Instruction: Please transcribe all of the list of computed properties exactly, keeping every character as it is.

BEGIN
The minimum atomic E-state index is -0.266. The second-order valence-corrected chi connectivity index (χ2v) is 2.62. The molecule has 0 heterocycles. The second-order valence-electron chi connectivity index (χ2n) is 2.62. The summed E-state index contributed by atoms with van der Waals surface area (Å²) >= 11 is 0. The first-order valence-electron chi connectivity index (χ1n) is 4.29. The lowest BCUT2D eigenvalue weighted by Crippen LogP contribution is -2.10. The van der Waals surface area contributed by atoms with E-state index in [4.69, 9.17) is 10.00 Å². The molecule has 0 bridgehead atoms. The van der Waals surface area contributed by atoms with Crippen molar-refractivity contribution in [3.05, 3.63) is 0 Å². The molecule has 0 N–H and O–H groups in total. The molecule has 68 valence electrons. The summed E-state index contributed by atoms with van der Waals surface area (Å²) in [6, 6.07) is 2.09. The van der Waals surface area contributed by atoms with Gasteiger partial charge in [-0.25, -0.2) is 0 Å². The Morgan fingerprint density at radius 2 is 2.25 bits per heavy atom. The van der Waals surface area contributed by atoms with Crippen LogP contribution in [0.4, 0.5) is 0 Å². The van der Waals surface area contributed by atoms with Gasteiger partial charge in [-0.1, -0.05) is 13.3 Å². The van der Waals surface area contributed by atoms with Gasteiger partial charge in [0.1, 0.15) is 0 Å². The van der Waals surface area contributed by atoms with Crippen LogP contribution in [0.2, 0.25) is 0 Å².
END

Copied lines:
The minimum atomic E-state index is -0.266. The second-order valence-corrected chi connectivity index (χ2v) is 2.62. The molecule has 0 heterocycles. The second-order valence-electron chi connectivity index (χ2n) is 2.62. The summed E-state index contributed by atoms with van der Waals surface area (Å²) >= 11 is 0. The first-order valence-electron chi connectivity index (χ1n) is 4.29. The lowest BCUT2D eigenvalue weighted by Crippen LogP contribution is -2.10. The van der Waals surface area contributed by atoms with E-state index in [4.69, 9.17) is 10.00 Å². The molecule has 0 bridgehead atoms. The van der Waals surface area contributed by atoms with Crippen molar-refractivity contribution in [3.05, 3.63) is 0 Å². The molecule has 0 N–H and O–H groups in total. The molecule has 68 valence electrons. The summed E-state index contributed by atoms with van der Waals surface area (Å²) in [6, 6.07) is 2.09. The van der Waals surface area contributed by atoms with Gasteiger partial charge in [-0.25, -0.2) is 0 Å². The Morgan fingerprint density at radius 2 is 2.25 bits per heavy atom. The van der Waals surface area contributed by atoms with Crippen LogP contribution in [0.4, 0.5) is 0 Å². The van der Waals surface area contributed by atoms with Gasteiger partial charge in [-0.1, -0.05) is 13.3 Å². The van der Waals surface area contributed by atoms with Gasteiger partial charge in [0.1, 0.15) is 0 Å². The van der Waals surface area contributed by atoms with Crippen LogP contribution in [0.2, 0.25) is 0 Å².